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CUE can be claimed more than once - BUT - Must be claimed, under completely different theory.
As a threshold matter, the Board sees that in a November 2002 Board decision, the Board previously denied the issue of whether there was CUE in the May 1998 rating decision that denied an effective date earlier than August 11, 1992 for the award of service connection for PTSD. However, this denial of CUE was based on a separate and distinct CUE theory from the one presently being argued. That is, the Veteran's earlier CUE motion was based on VA's alleged failure to fulfill the duty to assist, which is not the current theory of CUE being asserted. See e.g., earlier June 2000 CUE motion. Once there is a denial of a CUE claim, under the principle of res judicata, the same claim cannot be raised again. See Link v. West, 12 Vet. App. 39, 44 (1998); Russell v. Principi, 3 Vet. App. 310, 315 (1992) ("[o]nce there is a final decision on the issue of 'clear and unmistakable error' because the [agency of original jurisdiction] decision was not timely appealed, or because a [board] decision not to revise or amend was not appealed to this Court, or because this Court has rendered a decision on the issue in that particular case, that particular claim of 'clear and unmistakable error' may not be raised again."); see also Flash v. Brown, 8 Vet. App. 332, 341 (1995). However, the principle of res judicata bars refiling only as to that particular assertion of CUE; it does not prohibit a claimant from presenting another theory of CUE so long as it is separate and distinct. Flash, 8 Vet. App. at 341; Andre v. Principi, 301 F.3d. 1354, 1361 (Fed. Cir. 2002). In fact, in Hillyard v. Shinseki, No. 08-1733 (U.S. Vet. App. Mar. 29, 2011), the Court recently reiterated VA's position that the number of motions to revise based on clear and unmistakable error that a claimant may bring against a RO decision (as opposed to a Board decision), is unlimited, so long as each new challenge involves a distinct theory of clear and unmistakable error. Therefore, the Veteran is not barred in the present case from alleging a new theory of CUE since it is separate and distinct from the previous theory.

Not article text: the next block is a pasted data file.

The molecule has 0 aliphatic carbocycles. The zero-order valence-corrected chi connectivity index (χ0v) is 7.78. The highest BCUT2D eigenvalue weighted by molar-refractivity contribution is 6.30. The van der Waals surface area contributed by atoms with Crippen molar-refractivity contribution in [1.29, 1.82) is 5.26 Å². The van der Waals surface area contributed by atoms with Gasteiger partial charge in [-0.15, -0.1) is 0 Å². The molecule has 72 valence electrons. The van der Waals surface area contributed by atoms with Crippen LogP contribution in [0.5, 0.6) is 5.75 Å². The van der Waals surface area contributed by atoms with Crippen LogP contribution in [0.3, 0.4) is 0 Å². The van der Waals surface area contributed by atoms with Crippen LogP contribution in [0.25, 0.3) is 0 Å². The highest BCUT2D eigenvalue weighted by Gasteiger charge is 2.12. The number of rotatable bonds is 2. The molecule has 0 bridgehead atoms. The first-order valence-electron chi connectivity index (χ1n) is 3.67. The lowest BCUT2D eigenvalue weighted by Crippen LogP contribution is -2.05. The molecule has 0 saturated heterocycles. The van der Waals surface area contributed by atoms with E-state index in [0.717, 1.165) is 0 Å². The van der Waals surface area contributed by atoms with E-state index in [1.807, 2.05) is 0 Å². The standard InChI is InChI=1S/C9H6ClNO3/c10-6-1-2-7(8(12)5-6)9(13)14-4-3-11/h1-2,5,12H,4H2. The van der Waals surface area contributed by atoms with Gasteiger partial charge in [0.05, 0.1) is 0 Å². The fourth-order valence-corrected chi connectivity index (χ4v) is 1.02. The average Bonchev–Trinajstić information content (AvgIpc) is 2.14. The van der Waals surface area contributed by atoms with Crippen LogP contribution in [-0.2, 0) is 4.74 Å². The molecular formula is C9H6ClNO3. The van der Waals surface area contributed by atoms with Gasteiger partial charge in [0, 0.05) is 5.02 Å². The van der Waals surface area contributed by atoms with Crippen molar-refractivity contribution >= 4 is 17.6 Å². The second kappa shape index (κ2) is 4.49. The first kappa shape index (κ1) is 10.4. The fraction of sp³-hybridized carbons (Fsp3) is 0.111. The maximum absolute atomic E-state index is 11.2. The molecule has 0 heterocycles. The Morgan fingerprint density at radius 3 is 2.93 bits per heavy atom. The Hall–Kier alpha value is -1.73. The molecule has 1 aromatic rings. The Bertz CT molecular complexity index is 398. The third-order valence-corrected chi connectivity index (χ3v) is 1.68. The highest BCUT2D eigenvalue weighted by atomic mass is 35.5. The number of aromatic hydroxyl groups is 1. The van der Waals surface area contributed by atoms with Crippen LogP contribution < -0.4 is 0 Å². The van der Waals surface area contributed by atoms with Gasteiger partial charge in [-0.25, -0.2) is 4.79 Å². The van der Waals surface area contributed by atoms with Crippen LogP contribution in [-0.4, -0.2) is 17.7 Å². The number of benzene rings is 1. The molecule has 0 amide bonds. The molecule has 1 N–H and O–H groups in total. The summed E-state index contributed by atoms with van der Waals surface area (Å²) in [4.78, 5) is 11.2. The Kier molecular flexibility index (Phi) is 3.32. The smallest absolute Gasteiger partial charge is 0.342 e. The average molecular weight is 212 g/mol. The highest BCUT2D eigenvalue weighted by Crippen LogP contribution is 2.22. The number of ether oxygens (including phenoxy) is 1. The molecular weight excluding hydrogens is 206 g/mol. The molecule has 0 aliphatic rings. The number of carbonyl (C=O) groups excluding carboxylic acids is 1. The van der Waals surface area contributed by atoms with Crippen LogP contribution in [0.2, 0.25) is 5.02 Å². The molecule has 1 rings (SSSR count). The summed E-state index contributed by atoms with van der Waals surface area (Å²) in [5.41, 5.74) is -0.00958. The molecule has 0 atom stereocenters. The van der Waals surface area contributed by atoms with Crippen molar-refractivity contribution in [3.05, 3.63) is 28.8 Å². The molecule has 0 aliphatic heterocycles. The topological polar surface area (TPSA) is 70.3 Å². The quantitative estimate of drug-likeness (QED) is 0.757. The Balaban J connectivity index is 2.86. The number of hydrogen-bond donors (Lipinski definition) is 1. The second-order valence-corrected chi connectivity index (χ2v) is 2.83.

GOOD stuff Carlie!!!!!
When the BVA states ,in a CUE Motion denial, that the claim is dismissed without prejudice, it means if the claim is reworked
as to a new theory of legal error,over an error that impacted negatively on the claimant, a new CUE claim can be filed.
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